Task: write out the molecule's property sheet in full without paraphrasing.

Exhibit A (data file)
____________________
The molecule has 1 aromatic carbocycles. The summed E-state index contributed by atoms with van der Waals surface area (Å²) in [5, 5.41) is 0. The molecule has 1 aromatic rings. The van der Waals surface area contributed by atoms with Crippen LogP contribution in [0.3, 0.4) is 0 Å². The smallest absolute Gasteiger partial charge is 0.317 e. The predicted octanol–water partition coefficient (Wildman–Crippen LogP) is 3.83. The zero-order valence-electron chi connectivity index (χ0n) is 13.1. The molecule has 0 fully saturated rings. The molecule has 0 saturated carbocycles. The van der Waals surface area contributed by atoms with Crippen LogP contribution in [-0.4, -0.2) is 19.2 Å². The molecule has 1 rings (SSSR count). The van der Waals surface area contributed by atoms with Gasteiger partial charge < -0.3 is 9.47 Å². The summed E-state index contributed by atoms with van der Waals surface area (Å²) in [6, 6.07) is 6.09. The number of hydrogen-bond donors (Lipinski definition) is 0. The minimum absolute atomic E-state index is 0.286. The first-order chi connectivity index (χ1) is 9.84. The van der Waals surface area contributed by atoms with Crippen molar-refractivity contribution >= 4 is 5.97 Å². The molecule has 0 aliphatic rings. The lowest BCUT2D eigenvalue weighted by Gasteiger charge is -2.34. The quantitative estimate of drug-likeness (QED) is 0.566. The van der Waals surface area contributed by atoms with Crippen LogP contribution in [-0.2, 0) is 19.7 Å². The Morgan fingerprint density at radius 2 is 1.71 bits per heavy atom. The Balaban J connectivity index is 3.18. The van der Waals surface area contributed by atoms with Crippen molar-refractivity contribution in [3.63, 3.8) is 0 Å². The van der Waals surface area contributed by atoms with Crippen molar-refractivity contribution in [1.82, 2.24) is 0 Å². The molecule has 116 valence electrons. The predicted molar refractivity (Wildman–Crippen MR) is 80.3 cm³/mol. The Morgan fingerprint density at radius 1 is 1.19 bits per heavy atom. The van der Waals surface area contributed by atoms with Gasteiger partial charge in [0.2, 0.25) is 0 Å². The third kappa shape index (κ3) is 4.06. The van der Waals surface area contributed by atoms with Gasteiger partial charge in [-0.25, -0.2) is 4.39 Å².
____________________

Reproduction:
The molecule has 1 aromatic carbocycles. The summed E-state index contributed by atoms with van der Waals surface area (Å²) in [5, 5.41) is 0. The molecule has 1 aromatic rings. The van der Waals surface area contributed by atoms with Crippen LogP contribution in [0.3, 0.4) is 0 Å². The smallest absolute Gasteiger partial charge is 0.317 e. The predicted octanol–water partition coefficient (Wildman–Crippen LogP) is 3.83. The zero-order valence-electron chi connectivity index (χ0n) is 13.1. The molecule has 0 fully saturated rings. The molecule has 0 saturated carbocycles. The van der Waals surface area contributed by atoms with Crippen LogP contribution in [-0.4, -0.2) is 19.2 Å². The molecule has 1 rings (SSSR count). The van der Waals surface area contributed by atoms with Gasteiger partial charge < -0.3 is 9.47 Å². The summed E-state index contributed by atoms with van der Waals surface area (Å²) in [6, 6.07) is 6.09. The number of hydrogen-bond donors (Lipinski definition) is 0. The minimum absolute atomic E-state index is 0.286. The first-order chi connectivity index (χ1) is 9.84. The van der Waals surface area contributed by atoms with Crippen molar-refractivity contribution >= 4 is 5.97 Å². The molecule has 0 aliphatic rings. The lowest BCUT2D eigenvalue weighted by Gasteiger charge is -2.34. The quantitative estimate of drug-likeness (QED) is 0.566. The van der Waals surface area contributed by atoms with Crippen LogP contribution in [-0.2, 0) is 19.7 Å². The Morgan fingerprint density at radius 2 is 1.71 bits per heavy atom. The Balaban J connectivity index is 3.18. The van der Waals surface area contributed by atoms with Crippen molar-refractivity contribution in [3.63, 3.8) is 0 Å². The van der Waals surface area contributed by atoms with Crippen molar-refractivity contribution in [1.82, 2.24) is 0 Å². The molecule has 116 valence electrons. The predicted molar refractivity (Wildman–Crippen MR) is 80.3 cm³/mol. The Morgan fingerprint density at radius 1 is 1.19 bits per heavy atom. The van der Waals surface area contributed by atoms with Gasteiger partial charge in [0.2, 0.25) is 0 Å². The third kappa shape index (κ3) is 4.06. The van der Waals surface area contributed by atoms with Gasteiger partial charge in [-0.25, -0.2) is 4.39 Å².